But, well, it seems their website is not the only thing this magazine is a little behind schedule on. Last Friday morning, just as I was on my way out the door to work, I was surprised by the phone. I was even more surprised to have the editor-in-chief of Food and Travel on the other end. "I have some good news for you," she began, "can you guess where you’re going?" I believe she must have thought she lost me – it took me a me a full thirty seconds to reattach the connection between brain and mouth, such was my dumbstruck disbelief. "We loved your piece," she told me, "and we look forward to reading about your adventures for the magazine." I honestly don’t remember much of what I said to her, and when she asked me what I did I babbled on about too many things, including this website but stupidly neglecting to tell her the name. I did make sure to let her know my husband and I would also love to submit photographs along with the article about Jamaica, to which she heartily agreed. I also remember hanging up the phone in a state of shock and then giving in to the irresistible urge to jump up and down for a full five minutes. It was a good day.

So there are still a million and one details to be worked out with the Jamaica Tourist Board (the competition’s other sponsor), but sometime before the end of June we’ll be jetting off to the Caribbean. Supposedly we’ll be visiting Blue Mountain coffee plantations, touring rum distilleries, attending cooking classes, meeting local chefs and shopping at markets all over the country. Between now and then I have a lot to learn about Jamaican food – not to mention I have to start building up my tolerance to those fiery scotch bonnet chilies that show up in everything, so I’m told. I got myself started (and in a nice tropical mood) over the weekend by preparing a recipe I used to make quite regularly, a kind of smoothie in a bowl I adapted years ago from a recipe in Sheila Lukins’ All Around the World Cookbook. Although I can’t remember whether its origins really lie in Jamaica (the book is in storage, unfortunately), something about the combination of the banana and coconut, the lime juice and cinnamon evokes some kind of sun-drenched exoticness. You don’t even have to add the rum extract, but it does help to complete the illusion. And though it may not seem like it, it’s a perfect Christmas recipe – light and healthy enough to combat the excesses of the night before, and tasty and unusual enough to serve as part of a larger brunch spread to visiting overnighters.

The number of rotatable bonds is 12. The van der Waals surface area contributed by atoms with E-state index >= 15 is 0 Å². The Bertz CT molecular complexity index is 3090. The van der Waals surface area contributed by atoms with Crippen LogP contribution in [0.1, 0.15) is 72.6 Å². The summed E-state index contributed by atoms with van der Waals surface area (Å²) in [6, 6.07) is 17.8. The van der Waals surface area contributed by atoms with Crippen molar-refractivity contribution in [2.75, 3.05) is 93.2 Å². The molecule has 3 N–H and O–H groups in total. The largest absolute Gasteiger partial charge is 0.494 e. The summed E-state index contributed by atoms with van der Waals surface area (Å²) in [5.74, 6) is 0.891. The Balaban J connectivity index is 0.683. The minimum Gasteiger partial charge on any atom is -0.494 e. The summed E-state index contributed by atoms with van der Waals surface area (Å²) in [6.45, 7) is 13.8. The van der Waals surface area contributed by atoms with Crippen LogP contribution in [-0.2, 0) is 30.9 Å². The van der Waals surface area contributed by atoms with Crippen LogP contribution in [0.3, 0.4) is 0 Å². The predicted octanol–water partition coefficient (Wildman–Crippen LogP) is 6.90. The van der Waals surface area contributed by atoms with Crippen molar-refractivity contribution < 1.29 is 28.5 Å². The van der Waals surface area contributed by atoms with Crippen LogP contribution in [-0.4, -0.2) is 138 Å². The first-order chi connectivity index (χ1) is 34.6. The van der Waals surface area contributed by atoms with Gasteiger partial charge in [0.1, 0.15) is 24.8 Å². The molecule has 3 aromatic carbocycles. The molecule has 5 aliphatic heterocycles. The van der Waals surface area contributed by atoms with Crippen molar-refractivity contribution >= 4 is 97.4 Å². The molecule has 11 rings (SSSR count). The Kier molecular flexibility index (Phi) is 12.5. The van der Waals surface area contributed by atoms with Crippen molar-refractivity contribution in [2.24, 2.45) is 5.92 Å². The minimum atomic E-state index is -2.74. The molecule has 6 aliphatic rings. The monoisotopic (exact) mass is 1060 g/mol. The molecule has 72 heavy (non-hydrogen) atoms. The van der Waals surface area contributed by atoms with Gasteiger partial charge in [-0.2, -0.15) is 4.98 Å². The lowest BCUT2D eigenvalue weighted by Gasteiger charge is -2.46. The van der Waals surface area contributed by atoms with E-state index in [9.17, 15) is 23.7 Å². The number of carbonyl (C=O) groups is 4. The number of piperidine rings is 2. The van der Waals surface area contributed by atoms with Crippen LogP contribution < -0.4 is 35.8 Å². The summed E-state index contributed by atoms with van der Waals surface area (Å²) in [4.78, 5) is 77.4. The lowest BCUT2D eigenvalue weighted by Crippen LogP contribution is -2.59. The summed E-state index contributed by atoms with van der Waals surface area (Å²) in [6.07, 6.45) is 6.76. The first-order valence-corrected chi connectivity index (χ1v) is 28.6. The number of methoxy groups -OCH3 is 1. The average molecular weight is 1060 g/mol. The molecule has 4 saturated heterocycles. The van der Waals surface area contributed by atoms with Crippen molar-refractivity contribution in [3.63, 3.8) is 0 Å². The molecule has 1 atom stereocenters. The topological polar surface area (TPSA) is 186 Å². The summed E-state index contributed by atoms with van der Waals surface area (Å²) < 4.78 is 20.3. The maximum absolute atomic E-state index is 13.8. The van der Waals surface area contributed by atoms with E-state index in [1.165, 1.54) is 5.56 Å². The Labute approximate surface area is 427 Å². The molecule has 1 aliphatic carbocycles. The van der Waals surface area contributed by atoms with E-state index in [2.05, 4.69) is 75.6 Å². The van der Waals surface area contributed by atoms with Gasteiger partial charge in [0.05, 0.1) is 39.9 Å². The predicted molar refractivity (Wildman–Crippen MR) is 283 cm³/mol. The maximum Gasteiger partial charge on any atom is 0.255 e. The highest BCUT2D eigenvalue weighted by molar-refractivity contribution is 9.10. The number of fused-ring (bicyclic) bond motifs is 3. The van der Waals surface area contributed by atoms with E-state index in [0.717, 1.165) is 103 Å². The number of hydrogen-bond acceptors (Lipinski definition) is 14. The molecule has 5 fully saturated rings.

And as this will be my last post before Christmas, I’d like to take the chance to wish each and every one of you a wonderful holiday. Whether you have snow or sunshine, mulled wine by the fire or cold beers by the barbie, I hope you have plenty of good food and drink, a chance to relax and unwind, and lots of laughter shared with good friends and family. And of course, I hope you get everything on your list, and more! 

Jamaican Breakfast Soup

Serves: 2 as part of a bru
nch (easily multiplied)

2 ripe bananas, quartered lengthwise and sliced
1 cup plain or vanilla yogurt
1/3 cup coconut milk
1/2 small lime
1/4 teaspoon cinnamon
about 2 tablespoons honey, or to taste (amount depends on whether your yogurt is pre-sweetened)
a few drops rum extract (optional)
1/4 cup dried (desiccated) or fresh grated coconut 

Preheat the oven to 350F/180C. Spread the coconut in a baking dish and toast in the oven for about 10-12 minutes, or until evenly golden brown. Set aside to cool. Combine one of the bananas with all the other ingredients except the toasted coconut in a blender and blend until smooth. Taste and adjust the sweetness with more honey or the tartness with more lime juice. Stir in the slices of the second banana, ladle into shallow bowls and top with plenty of toasted coconut.


Top Nog

Homemade Eggnog 


If a taste for traditional Christmas foods were a gene, I was surely born with a defective one. You could populate a small planet with the number of fruitcakes that have made me gag, and if there were an award for gastronomic martyrdom it would surely go to me for all the sawdust-flavored Christmas cookies I’ve swallowed. I’ve politely licked my lips after eating mealy German lebkuchen and not-so-politely spit out my first ever taste of a British mince pie. I unhappily soldiered through a whole bowlful of dried fruit compote one Christmas in Spain, and I felt my stomach seize up after one leaden bite of steamed Christmas pudding in Ireland. After contemplating the idea that maybe I do suffer from some kind of rare genetic deficiency that prevents me from enjoying these seasonal delights, I decided instead it may just be a blessing in disguise – after all, if I simply avoided all the calorie-traps of the season, I would have that much less dietary damage control to contend with come January. This might have actually worked, were there not one deliciously creamy exception to the rule.